Welcome to The Coffee Shop, just for you early risers
on Monday mornings. This is an Open Thread forum,
so if you have an off-topic opinion burning a hole in
your brainpan, feel free to add a comment.
There may be times when we are powerless
to prevent injustice, but there must never
be a time when we fail to protest.
– Elie Wiesel
Sometimes it’s not possible for me to make a coherent whole, a scribbling with a clear and obvious Theme. There are too many thoughts whirling in my head, too many impressions from Out There, resulting in less obvious connections.
Merriam Webster provides us with two recent examples using the word ‘scattershot’:
- But when police blocked the route, firing multiple rounds of tear gas in quick succession, the protesters quickly splintered into smaller groups, setting off more than seven hours of scattershot confrontations. – Austin Ramzy, Boston Globe, “Hong Kong police fire tear gas as protesters resist China’s grip” – May 24, 2020
- But the numbers in Africa are so unclear – the data is a scattershot representation of the continent – that there is no way of knowing for sure, Mr. Djoudalbaye says. – Ruth MacLean, New York Times, “10 African Countries Have No Ventilators. That’s Only Part of the Problem” – April 18, 2020
The violence in the news this past week was not from protesters, but from police and military units called out to deal with a nation-wide outpouring of We the People fed-upedness:
- We are fed up with police hurting and killing unarmed civilians, with only empty lip service from those who can, but won’t, hold them accountable for their crimes.
- We are fed up with leadership which only helps the rich and powerful to become more rich and powerful, but is stone deaf to what we need and want.
- And We are fed up with being afraid and feeling powerless.
So here’s my scattershot for a remarkable and memorable week:
Starting With Black
by Jim Haba
In a dark place
In a dark time
Start with black.
Stop. Soak up its energy.
Remember the circle
However bent and broken.
Prize balance. Seek pleasure.
Allow surprise. Let music
Guide your every impulse.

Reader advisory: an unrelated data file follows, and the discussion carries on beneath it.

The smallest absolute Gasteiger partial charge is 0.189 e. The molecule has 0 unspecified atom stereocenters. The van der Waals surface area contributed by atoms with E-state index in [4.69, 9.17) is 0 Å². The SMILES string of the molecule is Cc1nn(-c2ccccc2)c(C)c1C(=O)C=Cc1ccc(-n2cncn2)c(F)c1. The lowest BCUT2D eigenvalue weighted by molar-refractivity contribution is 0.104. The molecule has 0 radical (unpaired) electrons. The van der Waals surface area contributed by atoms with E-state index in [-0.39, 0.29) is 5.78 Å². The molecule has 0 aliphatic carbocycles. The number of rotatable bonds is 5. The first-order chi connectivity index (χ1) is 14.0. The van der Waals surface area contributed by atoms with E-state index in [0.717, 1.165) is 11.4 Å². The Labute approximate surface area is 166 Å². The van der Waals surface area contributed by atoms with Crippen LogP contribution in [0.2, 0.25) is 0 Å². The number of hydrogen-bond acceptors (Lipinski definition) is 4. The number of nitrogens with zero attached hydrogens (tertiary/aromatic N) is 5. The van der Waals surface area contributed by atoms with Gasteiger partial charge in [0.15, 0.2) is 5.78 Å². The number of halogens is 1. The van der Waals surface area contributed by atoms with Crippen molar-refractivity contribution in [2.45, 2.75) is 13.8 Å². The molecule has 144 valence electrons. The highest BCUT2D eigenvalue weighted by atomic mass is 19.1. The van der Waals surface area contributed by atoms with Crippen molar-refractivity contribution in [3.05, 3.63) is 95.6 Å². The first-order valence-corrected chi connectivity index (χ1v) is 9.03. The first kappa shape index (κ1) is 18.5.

Support those who falter.
Steer by our fixed star:
No Justice, No Peace.
© 2016 by Jim Haba
Jim Haba, American poet, painter, professor and festival organizer, was born in a small farming town in the state of Washington. He was the founding director of the Geraldine R. Dodge Poetry Festival and its driving force from 1986 through 2008, a venue where poets and poetry lovers, from all over North America, came together in Waterloo, New Jersey. The festival became the largest poetry event in the U.S. In 1995, he edited the best-selling book The Language of Life, which included poems by and interviews with poets featured at the 1988 and 1994 Dodge Poetry Festivals.
The next two poems are from one of my favorite websites: One Sentence Poems, http://www.onesentencepoems.com/osp/ .
The descriptions of the poets are supplied by themselves.
Time to Cool Down
by Ian Willey
I realized how much this situation has changed me
while watching some dumb movie and there was this
scene where a woman moves towards a man slowly
as the music lets you know that this is the moment
when they come together and become a something
and their lips are almost touching and I’m thinking
my god, how can they be doing this when neither of
them has gargled or taken a swab test and don’t
they realize this isn’t something people just do
anymore without precautionary measures
or better yet a twenty-year marriage?
To get back home Ian Willey has to take a flight from Tokyo to Chicago and then transfer to Greensboro, NC, when the planes are flying.
by Joan Dobbie
Whenever we meet on the street
you cross to one side
and I cross to the other,
both of us nervously smiling
through our stylish
or waving, a little shyly,
with our purple nurse’s gloves
from the ends
of their short nylon leashes
our spiky little terriers snarl
and growl at each other, knowing
Joan Dobbie co-hosts (on ZOOM) the River Road Reading Series and loves when you purchase her The Language of Stone (2019) or her earlier Woodstock Baby, A Novel in Poetry (2013), both available on Amazon.
The next two poems prove the Past is always part of the Present. The first poem was written in 2013, during the Syrian War.
We Lived Happily During the War
by Ilya Kaminsky
And when they bombed other people’s houses, we
but not enough, we opposed them but not
enough. I was
in my bed, around my bed America
was falling: invisible house by invisible house by invisible house.